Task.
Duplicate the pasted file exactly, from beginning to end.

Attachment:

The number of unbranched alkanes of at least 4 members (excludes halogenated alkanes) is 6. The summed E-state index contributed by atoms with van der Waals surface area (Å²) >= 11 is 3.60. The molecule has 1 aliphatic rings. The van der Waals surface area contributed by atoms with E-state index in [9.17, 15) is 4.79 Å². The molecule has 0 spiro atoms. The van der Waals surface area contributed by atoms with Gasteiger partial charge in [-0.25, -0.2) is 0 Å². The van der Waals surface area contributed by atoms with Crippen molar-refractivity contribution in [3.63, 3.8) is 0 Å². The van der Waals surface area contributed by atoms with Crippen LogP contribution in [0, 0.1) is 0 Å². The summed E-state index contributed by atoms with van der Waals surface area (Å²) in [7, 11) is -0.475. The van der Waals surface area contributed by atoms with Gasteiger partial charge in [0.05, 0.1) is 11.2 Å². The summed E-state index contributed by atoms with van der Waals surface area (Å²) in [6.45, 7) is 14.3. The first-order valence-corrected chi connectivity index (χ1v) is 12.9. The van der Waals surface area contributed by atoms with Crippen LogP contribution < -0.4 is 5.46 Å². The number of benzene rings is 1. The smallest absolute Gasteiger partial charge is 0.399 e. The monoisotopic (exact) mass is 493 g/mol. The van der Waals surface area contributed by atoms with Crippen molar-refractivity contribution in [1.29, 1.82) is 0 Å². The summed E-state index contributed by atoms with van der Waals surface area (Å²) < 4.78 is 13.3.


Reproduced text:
The number of unbranched alkanes of at least 4 members (excludes halogenated alkanes) is 6. The summed E-state index contributed by atoms with van der Waals surface area (Å²) >= 11 is 3.60. The molecule has 1 aliphatic rings. The van der Waals surface area contributed by atoms with E-state index in [9.17, 15) is 4.79 Å². The molecule has 0 spiro atoms. The van der Waals surface area contributed by atoms with Gasteiger partial charge in [-0.25, -0.2) is 0 Å². The van der Waals surface area contributed by atoms with Crippen molar-refractivity contribution in [3.63, 3.8) is 0 Å². The van der Waals surface area contributed by atoms with Crippen LogP contribution in [0, 0.1) is 0 Å². The summed E-state index contributed by atoms with van der Waals surface area (Å²) in [7, 11) is -0.475. The van der Waals surface area contributed by atoms with Gasteiger partial charge in [0.05, 0.1) is 11.2 Å². The summed E-state index contributed by atoms with van der Waals surface area (Å²) in [6.45, 7) is 14.3. The first-order valence-corrected chi connectivity index (χ1v) is 12.9. The van der Waals surface area contributed by atoms with Crippen LogP contribution < -0.4 is 5.46 Å². The number of benzene rings is 1. The smallest absolute Gasteiger partial charge is 0.399 e. The monoisotopic (exact) mass is 493 g/mol. The van der Waals surface area contributed by atoms with Crippen molar-refractivity contribution in [1.29, 1.82) is 0 Å². The summed E-state index contributed by atoms with van der Waals surface area (Å²) < 4.78 is 13.3.